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Look at George and Lennie's dream - Do you think that the dream had any chance of coming true - What made it likely that the dream would fail - Of mice and men

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Introduction

Look at George and Lennie's dream. Do you think that the dream had any chance of coming true? What made it likely that the dream would fail? From the very beginning 'Of Mice and Men', George and Lennie have their hopes set on 'the dream'. They dream about getting a ranch together in the country. Lennie gets extremely fascinated and excited, as soon as animals are mentioned. He has learnt his trigger speech, word-for-word. He talks about all of the animals he will care for, and how he will feed them: "...a place for alfalfa, an' that alfalfa is for the rabbits, an' I take the sack and get it all fulla alfalfa and then I take it to the rabbits". Lennie is so enthralled, and has thought and talked about the dream so much, that his speech was perfect, and was automatic as soon as he heard any mention of a dream or the animals, especially rabbits. The dream would likely fail, as the story received the title from an earlier poem by Robert Burns, "The Best Laid Plans Of Mice and Men". ...read more.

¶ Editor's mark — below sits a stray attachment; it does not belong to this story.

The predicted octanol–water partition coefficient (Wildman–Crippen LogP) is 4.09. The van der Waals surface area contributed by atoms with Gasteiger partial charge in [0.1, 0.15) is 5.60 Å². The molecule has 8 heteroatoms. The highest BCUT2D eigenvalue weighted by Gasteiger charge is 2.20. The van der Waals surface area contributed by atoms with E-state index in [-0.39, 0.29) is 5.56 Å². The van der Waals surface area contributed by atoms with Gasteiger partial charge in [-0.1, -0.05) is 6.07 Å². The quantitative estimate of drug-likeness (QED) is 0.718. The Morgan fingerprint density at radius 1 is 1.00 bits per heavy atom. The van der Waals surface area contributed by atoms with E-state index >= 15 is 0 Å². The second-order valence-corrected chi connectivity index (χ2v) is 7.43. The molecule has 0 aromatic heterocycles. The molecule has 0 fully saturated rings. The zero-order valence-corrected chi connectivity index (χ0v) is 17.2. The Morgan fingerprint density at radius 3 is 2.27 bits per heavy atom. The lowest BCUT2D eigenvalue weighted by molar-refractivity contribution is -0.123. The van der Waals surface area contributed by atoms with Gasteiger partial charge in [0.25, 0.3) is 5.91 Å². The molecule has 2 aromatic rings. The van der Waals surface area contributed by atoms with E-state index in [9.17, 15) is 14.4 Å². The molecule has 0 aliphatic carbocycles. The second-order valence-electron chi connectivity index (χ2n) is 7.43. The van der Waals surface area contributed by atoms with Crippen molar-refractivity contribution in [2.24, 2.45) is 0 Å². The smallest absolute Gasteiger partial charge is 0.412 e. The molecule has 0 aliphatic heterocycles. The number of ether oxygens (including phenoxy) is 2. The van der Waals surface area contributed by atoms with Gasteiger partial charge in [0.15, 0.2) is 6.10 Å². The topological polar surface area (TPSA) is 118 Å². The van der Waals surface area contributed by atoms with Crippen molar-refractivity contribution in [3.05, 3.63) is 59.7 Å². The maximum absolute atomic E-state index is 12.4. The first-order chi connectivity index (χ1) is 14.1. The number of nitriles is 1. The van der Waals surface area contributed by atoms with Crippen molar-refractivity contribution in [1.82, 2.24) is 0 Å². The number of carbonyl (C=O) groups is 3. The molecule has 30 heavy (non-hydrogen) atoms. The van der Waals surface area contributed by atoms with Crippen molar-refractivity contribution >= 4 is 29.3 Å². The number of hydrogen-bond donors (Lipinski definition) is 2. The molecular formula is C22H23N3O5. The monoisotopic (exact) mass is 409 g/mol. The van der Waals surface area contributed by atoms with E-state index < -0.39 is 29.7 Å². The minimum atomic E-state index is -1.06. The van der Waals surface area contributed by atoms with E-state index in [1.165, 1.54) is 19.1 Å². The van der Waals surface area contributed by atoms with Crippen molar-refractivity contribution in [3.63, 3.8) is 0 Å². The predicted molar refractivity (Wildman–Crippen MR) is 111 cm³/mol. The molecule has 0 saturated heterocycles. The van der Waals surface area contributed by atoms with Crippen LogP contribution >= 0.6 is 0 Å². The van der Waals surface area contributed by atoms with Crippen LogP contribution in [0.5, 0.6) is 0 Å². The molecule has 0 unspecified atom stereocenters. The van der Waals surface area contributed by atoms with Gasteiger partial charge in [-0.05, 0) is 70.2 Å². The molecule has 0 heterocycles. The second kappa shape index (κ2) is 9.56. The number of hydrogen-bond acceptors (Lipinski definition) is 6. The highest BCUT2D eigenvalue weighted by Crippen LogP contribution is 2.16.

Middle

George is different, as he contains the 'id' and 'ego' personality. He has the knowledge, the ego, to know whether his id is right or wrong. At the start of the novel, the two men are in a place called Weed. They are forced to leave there, when they are being hunted down. This is because Lennie had clutched the dress of a girl, and would cease to let go. The girl shouted rape, and so if they were to live, they must leave, and seek life in another location. Lennie was more enthralled and fascinated at listening to George tell him about the dream, and what they would own and how they would do things, rather than actually thinking about all of the things happening in reality. He knew what the dream was exactly, but he was more excited, when George told him: "Why'n't you do it yourself. You know all of it. / No ... you tell it. It ain't the same if I tell it. ...read more.

Conclusion

Lennie talks about the dream in front of Candy, and Candy becomes very interested. Candy is old, and lonely. He is lonely as his dog, which suffered from rheumatism and old age was laid to rest, and Candy wishes the same of him, as he feels exactly the same, as his dog must have felt. He lost his hand on the ranch, and so he was given the job of swamping. Candy was given two hundred and fifty dollars for his injury, and the money may actually bring George and Lennie's dream as close to reality as it has been so far. "An' they give me two hundred an' fifty dollars 'cause I los' my hand. An' I got fifty more saved up right in the bank, right now". Candy is prepared to offer up the money, but he makes it perfectly clear that he wouldn't 'own' the ranch, just because he had the highest stake. He is quite prepared to live away from that ranch, he has spent so long at. ...read more.

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